From Family Features
Following a healthy diet, prioritizing exercise and limiting alcohol and tobacco intake can have a dramatic impact on your day-to-day life, especially if you have a heart condition such as atrial fibrillation (AFib).
AFib is an irregular heart rhythm that affects more than 6 million people in the United States and can increase the risk of stroke and heart failure. AFib symptoms include heart palpitations, fatigue, shortness of breath and difficulty breathing.
One of the most notable risk factors for AFib is high blood pressure. An unhealthy diet and unhealthy habits can be contributing factors to high blood pressure, so making adjustments to diet and daily routines can help manage symptoms and help you lead a healthier life.
Consider these three tips to help you start living a heart-healthy lifestyle.
1. Follow a Heart-Healthy Diet
Too much sugar and salt can lead to high blood pressure, putting you potentially at risk for heart diseases, including AFib. When shopping for food, take time to read the nutrition facts and choose foods lower in sodium and sugar, or consider trying spices and herbs as a healthier alternative to salt. Another healthy swap is removing trans fats and saturated fats, like fried or fast foods and fatty meats like sausage and bacon, and instead trying unsaturated fats like seeds and avocados.
Whole grains are a good source of fiber that play a part in regulating blood pressure and heart health. When eaten as part of a cardiovascular-focused diet, whole grains can help reduce cholesterol, blood pressure and weight, and lower the risk of developing Type 2 diabetes by up to 32%. Dietary fiber can help improve blood cholesterol levels and lower your risk of cardiovascular disease. Incorporate vegetables, fruits, beans and whole grains into your diet to increase your daily fiber intake.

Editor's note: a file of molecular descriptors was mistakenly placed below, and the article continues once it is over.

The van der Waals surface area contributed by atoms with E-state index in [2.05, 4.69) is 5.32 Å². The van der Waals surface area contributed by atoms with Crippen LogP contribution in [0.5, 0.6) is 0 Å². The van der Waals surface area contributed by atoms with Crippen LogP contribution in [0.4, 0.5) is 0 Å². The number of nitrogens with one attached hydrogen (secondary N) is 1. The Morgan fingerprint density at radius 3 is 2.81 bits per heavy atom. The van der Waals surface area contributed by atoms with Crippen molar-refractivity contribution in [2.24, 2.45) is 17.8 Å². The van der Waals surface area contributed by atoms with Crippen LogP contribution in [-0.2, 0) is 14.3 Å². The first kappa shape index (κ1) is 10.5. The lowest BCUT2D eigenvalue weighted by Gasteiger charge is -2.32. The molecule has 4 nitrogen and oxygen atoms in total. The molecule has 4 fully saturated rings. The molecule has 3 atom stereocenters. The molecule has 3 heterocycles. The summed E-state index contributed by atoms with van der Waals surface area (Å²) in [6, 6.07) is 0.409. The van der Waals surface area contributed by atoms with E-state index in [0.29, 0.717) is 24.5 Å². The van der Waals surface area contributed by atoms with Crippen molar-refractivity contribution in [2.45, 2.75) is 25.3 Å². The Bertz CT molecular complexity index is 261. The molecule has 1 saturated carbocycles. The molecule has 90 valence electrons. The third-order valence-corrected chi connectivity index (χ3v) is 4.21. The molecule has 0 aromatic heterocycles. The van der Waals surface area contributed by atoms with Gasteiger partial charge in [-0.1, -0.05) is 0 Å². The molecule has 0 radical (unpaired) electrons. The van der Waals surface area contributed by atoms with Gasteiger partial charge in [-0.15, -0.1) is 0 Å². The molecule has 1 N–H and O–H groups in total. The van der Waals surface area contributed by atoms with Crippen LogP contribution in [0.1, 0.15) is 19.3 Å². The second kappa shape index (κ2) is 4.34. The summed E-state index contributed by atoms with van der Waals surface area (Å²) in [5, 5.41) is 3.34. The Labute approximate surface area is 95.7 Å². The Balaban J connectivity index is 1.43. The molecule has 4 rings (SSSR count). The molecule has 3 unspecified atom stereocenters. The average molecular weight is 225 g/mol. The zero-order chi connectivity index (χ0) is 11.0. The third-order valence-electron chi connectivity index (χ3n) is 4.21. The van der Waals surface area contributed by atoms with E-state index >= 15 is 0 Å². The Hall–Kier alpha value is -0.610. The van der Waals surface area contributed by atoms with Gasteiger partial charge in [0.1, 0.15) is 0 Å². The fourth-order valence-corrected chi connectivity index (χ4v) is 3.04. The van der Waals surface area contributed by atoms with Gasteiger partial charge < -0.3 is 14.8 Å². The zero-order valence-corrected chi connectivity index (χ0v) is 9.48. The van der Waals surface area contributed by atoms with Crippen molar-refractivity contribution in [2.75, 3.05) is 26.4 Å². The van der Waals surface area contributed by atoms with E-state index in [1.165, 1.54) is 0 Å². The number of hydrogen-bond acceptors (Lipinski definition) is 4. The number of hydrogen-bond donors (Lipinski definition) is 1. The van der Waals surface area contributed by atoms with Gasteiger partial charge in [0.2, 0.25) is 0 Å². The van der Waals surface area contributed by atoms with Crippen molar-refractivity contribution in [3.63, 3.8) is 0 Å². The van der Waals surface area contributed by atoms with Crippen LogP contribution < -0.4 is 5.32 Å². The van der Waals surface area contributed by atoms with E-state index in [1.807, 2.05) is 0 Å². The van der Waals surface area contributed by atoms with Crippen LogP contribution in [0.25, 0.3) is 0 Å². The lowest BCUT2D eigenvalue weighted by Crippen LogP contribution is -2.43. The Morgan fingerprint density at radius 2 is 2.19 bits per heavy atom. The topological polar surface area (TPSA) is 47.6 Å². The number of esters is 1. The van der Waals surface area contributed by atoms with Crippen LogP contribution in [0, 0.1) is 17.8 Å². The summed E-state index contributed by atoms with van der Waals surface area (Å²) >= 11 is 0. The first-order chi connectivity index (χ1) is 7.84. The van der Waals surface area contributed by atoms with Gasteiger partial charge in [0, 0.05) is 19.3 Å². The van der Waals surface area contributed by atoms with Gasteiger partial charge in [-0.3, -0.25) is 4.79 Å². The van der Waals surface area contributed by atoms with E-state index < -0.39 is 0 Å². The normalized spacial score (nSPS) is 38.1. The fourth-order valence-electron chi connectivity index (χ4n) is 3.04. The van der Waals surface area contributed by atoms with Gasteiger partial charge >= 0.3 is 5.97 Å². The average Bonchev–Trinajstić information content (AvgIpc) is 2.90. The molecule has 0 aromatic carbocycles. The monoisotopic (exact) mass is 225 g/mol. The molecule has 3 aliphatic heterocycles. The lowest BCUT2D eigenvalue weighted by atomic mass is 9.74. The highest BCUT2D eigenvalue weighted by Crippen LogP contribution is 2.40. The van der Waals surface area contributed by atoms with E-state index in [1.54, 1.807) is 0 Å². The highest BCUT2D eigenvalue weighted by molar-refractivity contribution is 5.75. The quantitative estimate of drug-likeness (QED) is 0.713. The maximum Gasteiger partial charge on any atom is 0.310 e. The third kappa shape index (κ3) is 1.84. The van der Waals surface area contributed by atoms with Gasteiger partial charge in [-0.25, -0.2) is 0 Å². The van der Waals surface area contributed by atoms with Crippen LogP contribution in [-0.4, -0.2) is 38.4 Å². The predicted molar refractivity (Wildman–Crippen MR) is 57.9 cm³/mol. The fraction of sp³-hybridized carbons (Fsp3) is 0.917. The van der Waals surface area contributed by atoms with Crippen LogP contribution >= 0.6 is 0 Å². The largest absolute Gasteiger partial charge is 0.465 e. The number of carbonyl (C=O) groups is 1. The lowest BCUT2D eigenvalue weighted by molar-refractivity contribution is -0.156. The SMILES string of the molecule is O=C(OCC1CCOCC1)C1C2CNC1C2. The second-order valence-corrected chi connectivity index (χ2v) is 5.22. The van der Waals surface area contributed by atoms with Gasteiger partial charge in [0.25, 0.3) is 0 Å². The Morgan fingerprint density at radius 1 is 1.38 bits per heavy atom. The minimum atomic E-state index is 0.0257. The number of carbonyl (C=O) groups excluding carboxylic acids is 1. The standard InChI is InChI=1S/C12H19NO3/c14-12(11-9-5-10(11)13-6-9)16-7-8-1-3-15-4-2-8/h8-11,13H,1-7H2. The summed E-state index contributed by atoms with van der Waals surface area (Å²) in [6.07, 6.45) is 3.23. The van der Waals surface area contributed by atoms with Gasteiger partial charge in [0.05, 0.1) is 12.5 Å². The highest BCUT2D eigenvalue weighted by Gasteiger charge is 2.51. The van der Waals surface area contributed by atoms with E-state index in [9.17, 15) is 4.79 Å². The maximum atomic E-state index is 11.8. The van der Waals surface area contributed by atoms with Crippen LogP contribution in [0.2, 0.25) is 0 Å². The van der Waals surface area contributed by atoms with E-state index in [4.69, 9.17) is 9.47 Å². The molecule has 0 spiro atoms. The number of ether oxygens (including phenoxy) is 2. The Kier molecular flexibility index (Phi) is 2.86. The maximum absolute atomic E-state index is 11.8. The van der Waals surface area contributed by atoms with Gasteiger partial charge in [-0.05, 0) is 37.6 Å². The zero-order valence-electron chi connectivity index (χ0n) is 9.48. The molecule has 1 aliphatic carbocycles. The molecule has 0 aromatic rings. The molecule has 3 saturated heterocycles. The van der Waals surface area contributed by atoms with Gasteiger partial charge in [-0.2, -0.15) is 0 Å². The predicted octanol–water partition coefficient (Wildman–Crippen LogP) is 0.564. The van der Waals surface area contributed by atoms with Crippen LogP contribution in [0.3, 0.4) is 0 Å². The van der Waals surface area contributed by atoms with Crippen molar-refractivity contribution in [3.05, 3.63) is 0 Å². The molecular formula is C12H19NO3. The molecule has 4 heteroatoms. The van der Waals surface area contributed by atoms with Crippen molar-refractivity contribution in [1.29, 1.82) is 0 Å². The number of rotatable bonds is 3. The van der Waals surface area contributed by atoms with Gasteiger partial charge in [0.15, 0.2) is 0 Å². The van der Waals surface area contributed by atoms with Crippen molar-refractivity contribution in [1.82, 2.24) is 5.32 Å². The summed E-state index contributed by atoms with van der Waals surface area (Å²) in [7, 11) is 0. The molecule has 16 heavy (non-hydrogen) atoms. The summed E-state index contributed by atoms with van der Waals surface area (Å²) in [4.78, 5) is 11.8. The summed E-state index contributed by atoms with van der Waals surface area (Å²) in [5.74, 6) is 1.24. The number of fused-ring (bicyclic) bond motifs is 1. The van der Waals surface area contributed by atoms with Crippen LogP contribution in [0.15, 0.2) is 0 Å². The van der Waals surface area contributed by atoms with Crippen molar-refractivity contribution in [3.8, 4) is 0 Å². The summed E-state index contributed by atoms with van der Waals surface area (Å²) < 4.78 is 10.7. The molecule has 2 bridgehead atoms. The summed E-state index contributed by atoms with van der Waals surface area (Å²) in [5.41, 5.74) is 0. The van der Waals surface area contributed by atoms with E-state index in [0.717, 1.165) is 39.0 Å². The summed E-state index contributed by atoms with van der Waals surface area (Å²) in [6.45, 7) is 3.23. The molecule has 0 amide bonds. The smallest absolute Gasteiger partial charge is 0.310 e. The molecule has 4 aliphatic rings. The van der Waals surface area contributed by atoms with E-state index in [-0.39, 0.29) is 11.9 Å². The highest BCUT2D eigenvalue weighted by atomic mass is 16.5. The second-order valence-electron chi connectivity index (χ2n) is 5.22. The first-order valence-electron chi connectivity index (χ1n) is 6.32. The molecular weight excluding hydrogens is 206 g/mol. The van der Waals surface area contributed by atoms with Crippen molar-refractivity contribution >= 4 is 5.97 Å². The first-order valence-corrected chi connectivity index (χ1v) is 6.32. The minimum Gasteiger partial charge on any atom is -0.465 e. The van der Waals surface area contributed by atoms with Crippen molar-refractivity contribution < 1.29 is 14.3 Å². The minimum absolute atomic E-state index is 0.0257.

2. Get Some Exercise to Kickstart Your Heart
Exercise can help make both your body and heart stronger. The American Heart Association recommends at least 150 minutes of moderate-intensity aerobic activity per week – that’s 30 minutes a day, five days a week. Aerobic exercise can include walking, running, swimming, playing tennis and more.
It is also important to incorporate strength training exercises into your workout regimen at least twice a week. Any activity is better than no activity, so even making an effort to stand up throughout the day to walk around, parking farther away from a destination, or taking the stairs can make a difference.
3. Limit Alcohol and Tobacco Usage
Moderation is key when consuming alcohol, as excessive consumption correlates directly to increased risk for high blood pressure along with other negative side effects, like triggering AFib episodes. In addition, tobacco use is strongly discouraged as part of any healthy diet, but it has particularly problematic effects on heart health, like damaging the function of your heart and the structure and function of your blood vessels.
To learn more about AFib and your treatment options, or to find an electrophysiologist near you, visit GetSmartAboutAFib.com.
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